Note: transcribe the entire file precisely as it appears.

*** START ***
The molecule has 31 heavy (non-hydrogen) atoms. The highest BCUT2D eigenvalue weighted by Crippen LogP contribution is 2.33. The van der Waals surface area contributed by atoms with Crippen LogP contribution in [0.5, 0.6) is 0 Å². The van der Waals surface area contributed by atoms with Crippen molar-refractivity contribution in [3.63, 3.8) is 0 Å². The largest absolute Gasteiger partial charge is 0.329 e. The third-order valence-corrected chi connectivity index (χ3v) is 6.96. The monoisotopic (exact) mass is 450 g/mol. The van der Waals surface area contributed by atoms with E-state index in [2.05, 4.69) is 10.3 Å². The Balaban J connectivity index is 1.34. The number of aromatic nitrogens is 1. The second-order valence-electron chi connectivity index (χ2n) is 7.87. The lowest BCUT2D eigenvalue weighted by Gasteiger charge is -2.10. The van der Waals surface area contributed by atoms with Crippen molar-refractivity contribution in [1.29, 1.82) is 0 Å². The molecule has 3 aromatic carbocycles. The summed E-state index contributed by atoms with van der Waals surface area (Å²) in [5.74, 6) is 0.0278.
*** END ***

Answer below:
The molecule has 31 heavy (non-hydrogen) atoms. The highest BCUT2D eigenvalue weighted by Crippen LogP contribution is 2.33. The van der Waals surface area contributed by atoms with Crippen LogP contribution in [0.5, 0.6) is 0 Å². The van der Waals surface area contributed by atoms with Crippen molar-refractivity contribution in [3.63, 3.8) is 0 Å². The largest absolute Gasteiger partial charge is 0.329 e. The third-order valence-corrected chi connectivity index (χ3v) is 6.96. The monoisotopic (exact) mass is 450 g/mol. The van der Waals surface area contributed by atoms with E-state index in [2.05, 4.69) is 10.3 Å². The Balaban J connectivity index is 1.34. The number of aromatic nitrogens is 1. The second-order valence-electron chi connectivity index (χ2n) is 7.87. The lowest BCUT2D eigenvalue weighted by Gasteiger charge is -2.10. The van der Waals surface area contributed by atoms with Crippen molar-refractivity contribution in [1.29, 1.82) is 0 Å². The molecule has 3 aromatic carbocycles. The summed E-state index contributed by atoms with van der Waals surface area (Å²) in [5.74, 6) is 0.0278.